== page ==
1099 Reminder

You must track payments you make to all businesses and individuals that you buy services from. If you pay independent contractors, you may have to file Form 1099-MISC, Miscellaneous Income, to report payments for services performed for your trade or business. If the following four conditions are met, you must generally report a payment as non-employee compensation.

  1. You made the payment to someone who is not your employee;
  2. You made the payment for services in the course of your trade or business (including government agencies and nonprofit organizations);
  3. You made the payment to an individual, partnership, estate, or in some cases, a corporation; and
  4. You made payments to the payee of at least $600 during the year.

Does everyone have to do this? No. Some payments are not required to be reported on Form 1099-MISC, although they may be taxable to the recipient. Payments for which a Form 1099-MISC is not required include:

  • Generally, payments to a corporation;
  • Payments for merchandise, telegrams, telephone, freight, storage, and similar items;
  • Payments of rent to real estate agents, but see Regulations section 1.6041-1(e)(5), Example 5;
  • Wages paid to employees (report on Form W-2, Wage and Tax Statement);
  • Military differential wage payments made to employees while they are on active duty in the Armed Forces or other uniformed services (report on Form W-2);
  • Business travel allowances paid to employees (may be reportable on Form W-2);
  • Cost of current life insurance protection (report on Form W-2 or Form 1099-R,);
  • Payments to a tax-exempt organization including tax-exempt trusts (IRAs, HSAs, Archer MSAs, and Coverdell ESAs), the United States, a state, the District of Columbia, a U.S. possession, or a foreign government;

So, what information do I need to get? Normally when you are going to send someone a 1099-MISC, you first ask them to fill out an IRS Form W-9. It’s a simple, 1-page form that asks for:

  • Business and/or Individual’s Name and Address
  • Business and/or Individual’s status (i.e, corporation, LLC, sole proprietor, etc.)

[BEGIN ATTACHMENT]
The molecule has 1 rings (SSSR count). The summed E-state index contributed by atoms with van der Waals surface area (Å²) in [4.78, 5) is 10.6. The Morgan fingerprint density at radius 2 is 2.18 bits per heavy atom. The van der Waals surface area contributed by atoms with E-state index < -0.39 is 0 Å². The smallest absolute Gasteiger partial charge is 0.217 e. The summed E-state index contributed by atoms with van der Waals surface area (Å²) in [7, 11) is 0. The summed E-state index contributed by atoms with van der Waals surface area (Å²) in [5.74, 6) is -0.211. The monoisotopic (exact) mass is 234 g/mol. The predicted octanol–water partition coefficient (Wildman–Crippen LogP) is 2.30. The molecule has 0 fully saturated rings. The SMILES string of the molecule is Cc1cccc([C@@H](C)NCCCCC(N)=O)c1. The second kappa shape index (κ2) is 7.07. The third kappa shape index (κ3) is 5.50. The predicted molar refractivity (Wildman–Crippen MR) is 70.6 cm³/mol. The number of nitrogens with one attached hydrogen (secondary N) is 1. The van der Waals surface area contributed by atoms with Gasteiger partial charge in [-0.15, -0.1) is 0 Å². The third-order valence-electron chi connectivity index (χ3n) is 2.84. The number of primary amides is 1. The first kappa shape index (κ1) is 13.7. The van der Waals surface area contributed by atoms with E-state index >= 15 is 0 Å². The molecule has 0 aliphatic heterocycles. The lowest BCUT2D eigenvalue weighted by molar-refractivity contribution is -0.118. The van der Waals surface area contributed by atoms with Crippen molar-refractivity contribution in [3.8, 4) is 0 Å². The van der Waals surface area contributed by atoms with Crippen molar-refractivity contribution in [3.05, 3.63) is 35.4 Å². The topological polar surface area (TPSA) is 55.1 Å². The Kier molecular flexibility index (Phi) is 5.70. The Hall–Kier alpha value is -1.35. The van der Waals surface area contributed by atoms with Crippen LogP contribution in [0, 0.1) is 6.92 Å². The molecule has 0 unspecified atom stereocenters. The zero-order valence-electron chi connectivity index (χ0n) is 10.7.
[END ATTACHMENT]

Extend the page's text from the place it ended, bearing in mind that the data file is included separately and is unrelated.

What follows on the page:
• Social Security Number (for sole proprietorships and individuals)
  • Tax ID Number (for applicable business entities)

Where can I find a W-9 form? You can get one from the IRS’s website  at www.irs.gov/pub/irs-pdf/fw9.pdf.

On a W-9 form, the Social Security Number and Tax ID Number are the keys. Without these, the IRS can’t properly match up the 1099-MISC forms that you report with the tax returns that are filed by the people and businesses you gave them to.  If you don’t prepare and file 1099-MISCs, or if your data is wrong, it will be on you to fix it or face fines and penalties unless you can show that you properly reported what you were given.

What are the penalties?  For unreported or incorrect 1099-MISC’s, the following penalties will be in effect for the year 2015 and are applied per 1099:

  • $30 penalty for filing a 1099 not more than 30 days late;
  • $60 penalty for filing a 1099 more than 30 days late and before August 1;
  • $100 penalty for filing a 1099 on or after August 1;
  • $250 penalty for intentional failure to file.

Does this apply to personal expenses as well as business expenses? No. The requirement to collect Form W-9s and send out 1099-MISCs is limited to those individuals and businesses which pay expenses that are connected to their business.

Does this apply to goods I buy (hardware, appliances, etc.) as well as services? No. But understand that information reporting at the source is a major issue and may become more inclusive in the future by expanding the definition of who gets a 1099.

Who should I send W-9 forms to? All service providers connected to your business that you anticipate paying more than $600.  Our advice is to simply get the tax data you might need from everyone even if a 1099-MISC is not required.